From Longman Dictionary of Contemporary Englishofof /əv, ə; strong ɒv $ əv, ə strong $ ɑːv/ ●●●S1W1 preposition1used to show what a part belongs to or comes fromthe back of the housethe last scene of the moviethe end of the day2OWNused to show who something or someone belongs to or has a connection witha friend of Mark’sAvocado salad is a favourite of mine.Product inspection is the responsibility of the employees themselves.3used when talking about a feature or quality that something hasthe cost of the mealthe beauty of the scenerythe length of the swimming pool4XXused to show what group one or more things or people belong tosome of the students‘Sunflowers’ is one of his best-known paintings.Two of the guests are vegetarian.a member of the baseball team5XXused to show what type of substance or thing you are referring to, when talking about an amounttwo kilos of sugarmillions of dollarsa bar of chocolate
6used to say what something containsa cup of coffeeseveral packets of cigarettestruckloads of refugees7GROUP OF PEOPLEGROUP OF THINGSused to say what type of things or people are in a groupa herd of elephantshis circle of friendsa bunch of bananas8XXa)used to state specifically which thing of the general type mentioned you are referring tothe city of New Yorkthe art of paintingthe problem of unemploymentb)used to state specifically what a particular number, amount, age etc isat the age of 52an increase of 3%9DOused to talk about things produced by a famous or skilledwriter, artist etcthe plays of Shakespearethe paintings of Picassothe work of a great architect10ABOUTused to say what a story, some news etc is about, or what a picture, map etc showsa story of love and lossnews of his arresta photo of Elizabetha map of Indonesia
11a)used after nouns that refer to actions, or to people who do something, in order to show who or what the action is done tothe cancellation of the meetingthe killing of innocent childrensupporters of the projectb)used after nouns that refer to actions in order to show who or what does the actionthe ringing of the phonethe arrival of a visitor12used after some adjectives that describefeelings, to show who or what the feeling is directed towardsHe’s always been frightened of spiders.Most children want their parents to feel proud of them.13HAPPENused when referring to the day, moment etc when something happenedthe day of the accidentthe week of the festivalI was at home at the time of the murder.14PLACEused to say where something is in relation to a place or thingnorth/south etc of somethinga historic seaside town 99 km south of Londonto the left/right of somethingTo the left of the sofa is a table.I live within a mile of here.15DESCRIBEused to describe a person or thing by saying what their main qualities or features areAlbright was seen as a woman of great determination.It’s an area of considerable historical interest.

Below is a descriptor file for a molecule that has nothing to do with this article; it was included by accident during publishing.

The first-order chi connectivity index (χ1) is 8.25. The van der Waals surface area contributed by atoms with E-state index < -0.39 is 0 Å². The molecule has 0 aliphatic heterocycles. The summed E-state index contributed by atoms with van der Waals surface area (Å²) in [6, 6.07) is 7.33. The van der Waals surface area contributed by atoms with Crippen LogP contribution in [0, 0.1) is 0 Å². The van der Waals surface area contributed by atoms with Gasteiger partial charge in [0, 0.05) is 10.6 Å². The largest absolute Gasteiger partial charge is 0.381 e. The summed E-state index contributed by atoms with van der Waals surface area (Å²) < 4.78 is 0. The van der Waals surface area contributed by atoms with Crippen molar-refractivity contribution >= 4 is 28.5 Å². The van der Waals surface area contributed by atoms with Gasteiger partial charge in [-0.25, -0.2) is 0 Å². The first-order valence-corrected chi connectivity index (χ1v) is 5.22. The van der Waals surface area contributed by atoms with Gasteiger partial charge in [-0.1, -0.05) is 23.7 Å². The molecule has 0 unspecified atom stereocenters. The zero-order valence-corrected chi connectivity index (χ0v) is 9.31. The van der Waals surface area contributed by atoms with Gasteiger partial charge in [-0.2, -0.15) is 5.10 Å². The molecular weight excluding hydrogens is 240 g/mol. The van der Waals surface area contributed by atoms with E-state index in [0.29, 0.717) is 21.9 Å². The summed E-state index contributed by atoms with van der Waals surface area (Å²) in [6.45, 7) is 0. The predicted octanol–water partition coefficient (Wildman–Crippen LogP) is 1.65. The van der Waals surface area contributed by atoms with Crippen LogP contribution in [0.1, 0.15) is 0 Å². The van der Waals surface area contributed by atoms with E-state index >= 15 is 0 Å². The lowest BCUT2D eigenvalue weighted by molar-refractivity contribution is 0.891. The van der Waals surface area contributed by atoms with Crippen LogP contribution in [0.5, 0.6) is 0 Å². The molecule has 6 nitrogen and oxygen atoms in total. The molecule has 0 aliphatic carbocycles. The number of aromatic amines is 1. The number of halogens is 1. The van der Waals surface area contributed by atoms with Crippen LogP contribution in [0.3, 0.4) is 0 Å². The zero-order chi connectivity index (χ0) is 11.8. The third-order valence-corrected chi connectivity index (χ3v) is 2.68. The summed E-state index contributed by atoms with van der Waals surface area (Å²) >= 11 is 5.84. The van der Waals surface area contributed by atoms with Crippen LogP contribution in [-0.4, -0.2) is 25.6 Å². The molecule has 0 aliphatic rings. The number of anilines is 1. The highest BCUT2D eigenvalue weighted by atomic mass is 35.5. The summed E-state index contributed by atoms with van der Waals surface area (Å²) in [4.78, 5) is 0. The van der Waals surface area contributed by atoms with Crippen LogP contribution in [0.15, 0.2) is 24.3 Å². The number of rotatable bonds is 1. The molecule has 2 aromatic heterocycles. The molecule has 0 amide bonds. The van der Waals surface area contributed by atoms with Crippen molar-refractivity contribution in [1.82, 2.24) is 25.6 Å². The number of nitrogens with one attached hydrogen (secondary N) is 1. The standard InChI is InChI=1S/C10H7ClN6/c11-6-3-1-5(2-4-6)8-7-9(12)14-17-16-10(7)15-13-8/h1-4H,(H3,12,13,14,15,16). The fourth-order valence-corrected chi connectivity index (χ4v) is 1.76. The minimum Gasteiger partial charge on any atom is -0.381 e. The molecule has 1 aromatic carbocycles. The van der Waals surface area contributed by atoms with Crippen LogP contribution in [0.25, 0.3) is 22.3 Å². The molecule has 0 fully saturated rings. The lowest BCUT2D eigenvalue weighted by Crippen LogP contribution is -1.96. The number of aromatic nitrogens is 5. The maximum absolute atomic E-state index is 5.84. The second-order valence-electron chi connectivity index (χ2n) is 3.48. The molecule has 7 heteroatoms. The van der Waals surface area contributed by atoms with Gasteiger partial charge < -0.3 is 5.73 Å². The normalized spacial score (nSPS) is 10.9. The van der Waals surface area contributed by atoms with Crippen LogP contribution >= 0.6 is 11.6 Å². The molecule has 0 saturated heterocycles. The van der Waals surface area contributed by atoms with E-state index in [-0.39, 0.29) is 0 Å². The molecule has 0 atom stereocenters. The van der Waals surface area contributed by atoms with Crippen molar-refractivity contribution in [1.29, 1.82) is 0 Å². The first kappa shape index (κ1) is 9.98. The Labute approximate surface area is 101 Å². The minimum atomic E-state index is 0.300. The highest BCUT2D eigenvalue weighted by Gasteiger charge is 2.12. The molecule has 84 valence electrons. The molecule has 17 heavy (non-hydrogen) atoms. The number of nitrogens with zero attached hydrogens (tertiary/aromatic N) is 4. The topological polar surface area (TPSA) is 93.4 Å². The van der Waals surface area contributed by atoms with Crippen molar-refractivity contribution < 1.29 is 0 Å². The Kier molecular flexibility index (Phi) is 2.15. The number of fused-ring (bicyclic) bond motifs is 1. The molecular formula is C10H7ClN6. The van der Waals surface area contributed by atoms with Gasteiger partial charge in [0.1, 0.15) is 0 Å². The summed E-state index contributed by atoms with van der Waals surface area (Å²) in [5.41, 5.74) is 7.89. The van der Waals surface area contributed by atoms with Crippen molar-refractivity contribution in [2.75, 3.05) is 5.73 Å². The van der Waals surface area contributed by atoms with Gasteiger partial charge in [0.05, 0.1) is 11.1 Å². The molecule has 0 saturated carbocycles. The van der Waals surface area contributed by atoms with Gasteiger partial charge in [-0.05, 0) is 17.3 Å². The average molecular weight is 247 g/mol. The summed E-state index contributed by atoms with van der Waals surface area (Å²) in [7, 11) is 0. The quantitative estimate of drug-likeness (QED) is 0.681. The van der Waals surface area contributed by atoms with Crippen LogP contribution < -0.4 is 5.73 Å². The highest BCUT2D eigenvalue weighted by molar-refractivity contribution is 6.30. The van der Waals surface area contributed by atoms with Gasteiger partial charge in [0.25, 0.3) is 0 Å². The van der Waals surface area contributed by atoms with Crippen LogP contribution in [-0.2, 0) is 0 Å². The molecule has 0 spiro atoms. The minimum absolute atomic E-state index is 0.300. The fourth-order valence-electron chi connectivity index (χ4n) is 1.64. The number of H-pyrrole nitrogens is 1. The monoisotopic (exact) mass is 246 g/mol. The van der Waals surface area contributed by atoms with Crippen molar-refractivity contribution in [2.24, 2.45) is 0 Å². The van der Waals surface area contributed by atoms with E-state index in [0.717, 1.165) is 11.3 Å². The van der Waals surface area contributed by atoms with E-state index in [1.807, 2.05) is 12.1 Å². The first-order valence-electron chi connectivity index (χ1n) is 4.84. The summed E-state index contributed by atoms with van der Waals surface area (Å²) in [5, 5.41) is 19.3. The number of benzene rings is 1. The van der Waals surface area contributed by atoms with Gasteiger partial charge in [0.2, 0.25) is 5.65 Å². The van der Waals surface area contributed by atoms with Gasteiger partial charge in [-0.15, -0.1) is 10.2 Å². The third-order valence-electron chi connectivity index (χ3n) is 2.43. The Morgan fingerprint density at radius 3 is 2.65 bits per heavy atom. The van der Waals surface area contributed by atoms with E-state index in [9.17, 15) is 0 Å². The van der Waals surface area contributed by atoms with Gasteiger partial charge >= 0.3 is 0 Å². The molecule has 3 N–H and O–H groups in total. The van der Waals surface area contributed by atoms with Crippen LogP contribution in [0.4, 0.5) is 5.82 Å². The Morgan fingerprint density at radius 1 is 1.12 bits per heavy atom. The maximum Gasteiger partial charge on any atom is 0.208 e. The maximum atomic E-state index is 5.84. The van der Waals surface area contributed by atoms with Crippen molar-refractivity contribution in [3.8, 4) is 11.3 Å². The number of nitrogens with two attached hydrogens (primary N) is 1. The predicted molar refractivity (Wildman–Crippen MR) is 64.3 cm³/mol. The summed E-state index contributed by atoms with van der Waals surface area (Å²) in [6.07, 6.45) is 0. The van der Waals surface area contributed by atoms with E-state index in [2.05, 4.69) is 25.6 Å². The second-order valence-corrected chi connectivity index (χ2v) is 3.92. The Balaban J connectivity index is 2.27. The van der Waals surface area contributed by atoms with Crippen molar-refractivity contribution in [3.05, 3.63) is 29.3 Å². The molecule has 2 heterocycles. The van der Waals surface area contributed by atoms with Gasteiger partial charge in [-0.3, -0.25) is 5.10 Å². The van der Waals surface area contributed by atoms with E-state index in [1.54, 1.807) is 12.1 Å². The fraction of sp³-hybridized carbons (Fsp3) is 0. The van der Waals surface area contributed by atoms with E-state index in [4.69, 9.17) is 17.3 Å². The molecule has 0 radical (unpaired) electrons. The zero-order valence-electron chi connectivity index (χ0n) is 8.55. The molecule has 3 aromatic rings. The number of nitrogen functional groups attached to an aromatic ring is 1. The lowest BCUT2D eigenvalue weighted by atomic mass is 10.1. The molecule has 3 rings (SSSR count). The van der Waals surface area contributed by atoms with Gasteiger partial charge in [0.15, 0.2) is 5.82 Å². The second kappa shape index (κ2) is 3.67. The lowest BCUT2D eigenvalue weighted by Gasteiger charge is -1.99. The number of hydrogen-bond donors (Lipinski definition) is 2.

16used to say what someone’s age isHe has two children, a boy of 12 and a girl of 15.17 →it is kind/stupid/careless etc of somebody (to do something)18COME FROM/ORIGINATEused to say where someone comes fromthe people of ChinaJesus of Nazareth19used to show the country, organization, or group in which someone has a particular positionKing Philip II of Spainthe secretary of the tennis club20used in dates before the name of the monththe 27th of July21used to say when something happenedthe presidential election of 1825one of the biggest upsets of recent years
22American English spoken used in giving the time, to mean ‘before’ syn to British EnglishIt’s a quarter of seven (=6.45).23CAUSEused to show the cause of someone’s deathHe died of cancer.24literaryTYPE used to say what material has been used to make somethinga dress of pure silk25 →of an evening/of a weekend etcGRAMMAR: Possessives• The usual way to say that something belongs to someone, or that someone is connected with someone, is by using -’s. You say: Tom’s cara child’s bikemy sister’s boyfriend✗Don’t say: the car of Tom | the bike of a child | the boyfriend of my sister• You use –s’ after a plural noun ending in ‘s’: a teachers’ meeting• You use of mine/yours/his/hers/ours/theirs when talking about one of several people or things belonging to or connected with someone: a friend of oursa habit of mine• You use by when saying who sang, wrote, or painted something: a song by Jay-Z✗Don’t say: a song of Jay-Z